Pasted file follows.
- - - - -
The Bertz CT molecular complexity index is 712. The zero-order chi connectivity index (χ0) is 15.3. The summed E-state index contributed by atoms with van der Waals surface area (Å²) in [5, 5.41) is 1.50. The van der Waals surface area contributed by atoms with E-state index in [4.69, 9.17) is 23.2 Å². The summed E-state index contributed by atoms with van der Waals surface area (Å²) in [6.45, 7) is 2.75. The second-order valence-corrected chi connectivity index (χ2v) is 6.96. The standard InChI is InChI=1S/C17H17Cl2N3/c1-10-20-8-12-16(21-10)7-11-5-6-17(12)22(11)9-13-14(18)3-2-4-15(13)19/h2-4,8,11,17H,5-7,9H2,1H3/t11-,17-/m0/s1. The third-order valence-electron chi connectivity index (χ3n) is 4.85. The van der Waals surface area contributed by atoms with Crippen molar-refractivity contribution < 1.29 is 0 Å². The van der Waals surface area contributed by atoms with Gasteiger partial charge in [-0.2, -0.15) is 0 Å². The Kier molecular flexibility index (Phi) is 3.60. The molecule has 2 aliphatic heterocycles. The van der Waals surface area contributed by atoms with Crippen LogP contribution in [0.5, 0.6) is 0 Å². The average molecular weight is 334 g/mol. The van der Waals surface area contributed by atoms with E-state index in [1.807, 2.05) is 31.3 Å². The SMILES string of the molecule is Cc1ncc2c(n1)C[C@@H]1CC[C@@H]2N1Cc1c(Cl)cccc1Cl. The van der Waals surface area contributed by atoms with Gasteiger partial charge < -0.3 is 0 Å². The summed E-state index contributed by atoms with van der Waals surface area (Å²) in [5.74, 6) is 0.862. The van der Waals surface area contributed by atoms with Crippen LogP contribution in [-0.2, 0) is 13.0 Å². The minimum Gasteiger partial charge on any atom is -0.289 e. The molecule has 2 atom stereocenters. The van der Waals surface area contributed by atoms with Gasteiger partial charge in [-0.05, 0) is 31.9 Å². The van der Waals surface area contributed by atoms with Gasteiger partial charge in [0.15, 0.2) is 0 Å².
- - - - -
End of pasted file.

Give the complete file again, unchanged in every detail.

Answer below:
The Bertz CT molecular complexity index is 712. The zero-order chi connectivity index (χ0) is 15.3. The summed E-state index contributed by atoms with van der Waals surface area (Å²) in [5, 5.41) is 1.50. The van der Waals surface area contributed by atoms with E-state index in [4.69, 9.17) is 23.2 Å². The summed E-state index contributed by atoms with van der Waals surface area (Å²) in [6.45, 7) is 2.75. The second-order valence-corrected chi connectivity index (χ2v) is 6.96. The standard InChI is InChI=1S/C17H17Cl2N3/c1-10-20-8-12-16(21-10)7-11-5-6-17(12)22(11)9-13-14(18)3-2-4-15(13)19/h2-4,8,11,17H,5-7,9H2,1H3/t11-,17-/m0/s1. The third-order valence-electron chi connectivity index (χ3n) is 4.85. The van der Waals surface area contributed by atoms with Crippen molar-refractivity contribution < 1.29 is 0 Å². The van der Waals surface area contributed by atoms with Gasteiger partial charge in [-0.2, -0.15) is 0 Å². The Kier molecular flexibility index (Phi) is 3.60. The molecule has 2 aliphatic heterocycles. The van der Waals surface area contributed by atoms with Crippen LogP contribution in [0.5, 0.6) is 0 Å². The average molecular weight is 334 g/mol. The van der Waals surface area contributed by atoms with E-state index in [1.807, 2.05) is 31.3 Å². The SMILES string of the molecule is Cc1ncc2c(n1)C[C@@H]1CC[C@@H]2N1Cc1c(Cl)cccc1Cl. The van der Waals surface area contributed by atoms with Gasteiger partial charge < -0.3 is 0 Å². The summed E-state index contributed by atoms with van der Waals surface area (Å²) in [5.74, 6) is 0.862. The van der Waals surface area contributed by atoms with Crippen LogP contribution in [-0.2, 0) is 13.0 Å². The minimum Gasteiger partial charge on any atom is -0.289 e. The molecule has 2 atom stereocenters. The van der Waals surface area contributed by atoms with Gasteiger partial charge in [-0.05, 0) is 31.9 Å². The van der Waals surface area contributed by atoms with Gasteiger partial charge in [0.15, 0.2) is 0 Å².